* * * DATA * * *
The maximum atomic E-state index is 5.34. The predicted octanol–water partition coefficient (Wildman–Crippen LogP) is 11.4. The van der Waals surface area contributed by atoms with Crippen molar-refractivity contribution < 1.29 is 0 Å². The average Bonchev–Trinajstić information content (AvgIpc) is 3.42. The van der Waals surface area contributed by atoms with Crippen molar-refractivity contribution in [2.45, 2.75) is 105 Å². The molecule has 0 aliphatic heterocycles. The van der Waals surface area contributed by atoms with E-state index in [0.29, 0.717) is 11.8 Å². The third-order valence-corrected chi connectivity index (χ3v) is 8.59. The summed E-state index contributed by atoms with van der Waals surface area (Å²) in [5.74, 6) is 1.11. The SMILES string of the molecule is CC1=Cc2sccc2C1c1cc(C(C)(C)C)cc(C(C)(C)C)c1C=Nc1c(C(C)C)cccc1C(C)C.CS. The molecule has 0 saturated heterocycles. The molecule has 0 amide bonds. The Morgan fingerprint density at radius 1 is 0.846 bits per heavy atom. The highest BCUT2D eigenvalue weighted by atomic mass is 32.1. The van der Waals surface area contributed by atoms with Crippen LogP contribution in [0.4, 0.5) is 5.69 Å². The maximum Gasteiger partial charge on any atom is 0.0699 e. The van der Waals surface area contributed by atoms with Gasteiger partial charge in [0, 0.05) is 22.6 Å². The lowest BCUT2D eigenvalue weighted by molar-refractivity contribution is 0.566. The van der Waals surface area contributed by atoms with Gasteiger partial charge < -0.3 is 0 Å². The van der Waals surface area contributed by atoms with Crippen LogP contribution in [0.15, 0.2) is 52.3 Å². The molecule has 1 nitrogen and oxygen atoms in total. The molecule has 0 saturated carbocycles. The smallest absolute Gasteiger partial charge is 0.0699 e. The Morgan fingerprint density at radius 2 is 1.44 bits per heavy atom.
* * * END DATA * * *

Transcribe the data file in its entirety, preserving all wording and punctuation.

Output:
The maximum atomic E-state index is 5.34. The predicted octanol–water partition coefficient (Wildman–Crippen LogP) is 11.4. The van der Waals surface area contributed by atoms with Crippen molar-refractivity contribution < 1.29 is 0 Å². The average Bonchev–Trinajstić information content (AvgIpc) is 3.42. The van der Waals surface area contributed by atoms with Crippen molar-refractivity contribution in [2.45, 2.75) is 105 Å². The molecule has 0 aliphatic heterocycles. The van der Waals surface area contributed by atoms with E-state index in [0.29, 0.717) is 11.8 Å². The third-order valence-corrected chi connectivity index (χ3v) is 8.59. The summed E-state index contributed by atoms with van der Waals surface area (Å²) in [5.74, 6) is 1.11. The SMILES string of the molecule is CC1=Cc2sccc2C1c1cc(C(C)(C)C)cc(C(C)(C)C)c1C=Nc1c(C(C)C)cccc1C(C)C.CS. The molecule has 0 saturated heterocycles. The molecule has 0 amide bonds. The Morgan fingerprint density at radius 1 is 0.846 bits per heavy atom. The highest BCUT2D eigenvalue weighted by atomic mass is 32.1. The van der Waals surface area contributed by atoms with Crippen LogP contribution in [0.4, 0.5) is 5.69 Å². The maximum Gasteiger partial charge on any atom is 0.0699 e. The van der Waals surface area contributed by atoms with Gasteiger partial charge in [0, 0.05) is 22.6 Å². The lowest BCUT2D eigenvalue weighted by molar-refractivity contribution is 0.566. The van der Waals surface area contributed by atoms with Gasteiger partial charge < -0.3 is 0 Å². The van der Waals surface area contributed by atoms with Crippen LogP contribution in [0.15, 0.2) is 52.3 Å². The molecule has 1 nitrogen and oxygen atoms in total. The molecule has 0 saturated carbocycles. The smallest absolute Gasteiger partial charge is 0.0699 e. The Morgan fingerprint density at radius 2 is 1.44 bits per heavy atom.